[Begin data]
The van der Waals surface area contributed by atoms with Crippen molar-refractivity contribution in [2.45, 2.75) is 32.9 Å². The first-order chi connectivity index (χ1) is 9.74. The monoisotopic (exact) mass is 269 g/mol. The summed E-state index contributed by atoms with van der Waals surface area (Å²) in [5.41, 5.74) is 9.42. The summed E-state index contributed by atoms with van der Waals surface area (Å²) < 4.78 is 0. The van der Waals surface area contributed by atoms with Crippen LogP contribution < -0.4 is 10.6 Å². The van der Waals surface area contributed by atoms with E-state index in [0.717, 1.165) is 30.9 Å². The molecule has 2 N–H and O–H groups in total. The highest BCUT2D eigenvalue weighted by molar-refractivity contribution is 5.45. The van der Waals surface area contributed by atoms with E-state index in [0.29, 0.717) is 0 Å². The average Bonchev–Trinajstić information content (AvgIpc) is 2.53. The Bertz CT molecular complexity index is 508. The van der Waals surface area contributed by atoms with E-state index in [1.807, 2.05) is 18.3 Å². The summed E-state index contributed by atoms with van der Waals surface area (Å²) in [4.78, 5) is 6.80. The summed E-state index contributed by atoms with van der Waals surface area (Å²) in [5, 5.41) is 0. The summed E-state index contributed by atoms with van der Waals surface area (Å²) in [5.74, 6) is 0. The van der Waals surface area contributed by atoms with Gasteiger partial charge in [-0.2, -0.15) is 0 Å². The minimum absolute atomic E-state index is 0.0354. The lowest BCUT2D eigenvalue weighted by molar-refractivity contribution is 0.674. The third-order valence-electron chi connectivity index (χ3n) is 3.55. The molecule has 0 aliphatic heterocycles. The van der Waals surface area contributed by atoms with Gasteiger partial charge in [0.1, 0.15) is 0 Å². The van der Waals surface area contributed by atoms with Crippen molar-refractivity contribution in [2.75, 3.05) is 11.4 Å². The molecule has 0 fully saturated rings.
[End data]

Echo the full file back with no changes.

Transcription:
The van der Waals surface area contributed by atoms with Crippen molar-refractivity contribution in [2.45, 2.75) is 32.9 Å². The first-order chi connectivity index (χ1) is 9.74. The monoisotopic (exact) mass is 269 g/mol. The summed E-state index contributed by atoms with van der Waals surface area (Å²) in [5.41, 5.74) is 9.42. The summed E-state index contributed by atoms with van der Waals surface area (Å²) < 4.78 is 0. The van der Waals surface area contributed by atoms with Crippen LogP contribution < -0.4 is 10.6 Å². The van der Waals surface area contributed by atoms with E-state index in [0.717, 1.165) is 30.9 Å². The molecule has 2 N–H and O–H groups in total. The highest BCUT2D eigenvalue weighted by molar-refractivity contribution is 5.45. The van der Waals surface area contributed by atoms with E-state index in [0.29, 0.717) is 0 Å². The average Bonchev–Trinajstić information content (AvgIpc) is 2.53. The Bertz CT molecular complexity index is 508. The van der Waals surface area contributed by atoms with E-state index in [1.807, 2.05) is 18.3 Å². The summed E-state index contributed by atoms with van der Waals surface area (Å²) in [4.78, 5) is 6.80. The summed E-state index contributed by atoms with van der Waals surface area (Å²) in [5, 5.41) is 0. The summed E-state index contributed by atoms with van der Waals surface area (Å²) in [5.74, 6) is 0. The van der Waals surface area contributed by atoms with Gasteiger partial charge in [-0.2, -0.15) is 0 Å². The minimum absolute atomic E-state index is 0.0354. The lowest BCUT2D eigenvalue weighted by molar-refractivity contribution is 0.674. The third-order valence-electron chi connectivity index (χ3n) is 3.55. The molecule has 0 aliphatic heterocycles. The van der Waals surface area contributed by atoms with Gasteiger partial charge in [0.1, 0.15) is 0 Å². The van der Waals surface area contributed by atoms with Crippen molar-refractivity contribution in [2.75, 3.05) is 11.4 Å². The molecule has 0 fully saturated rings.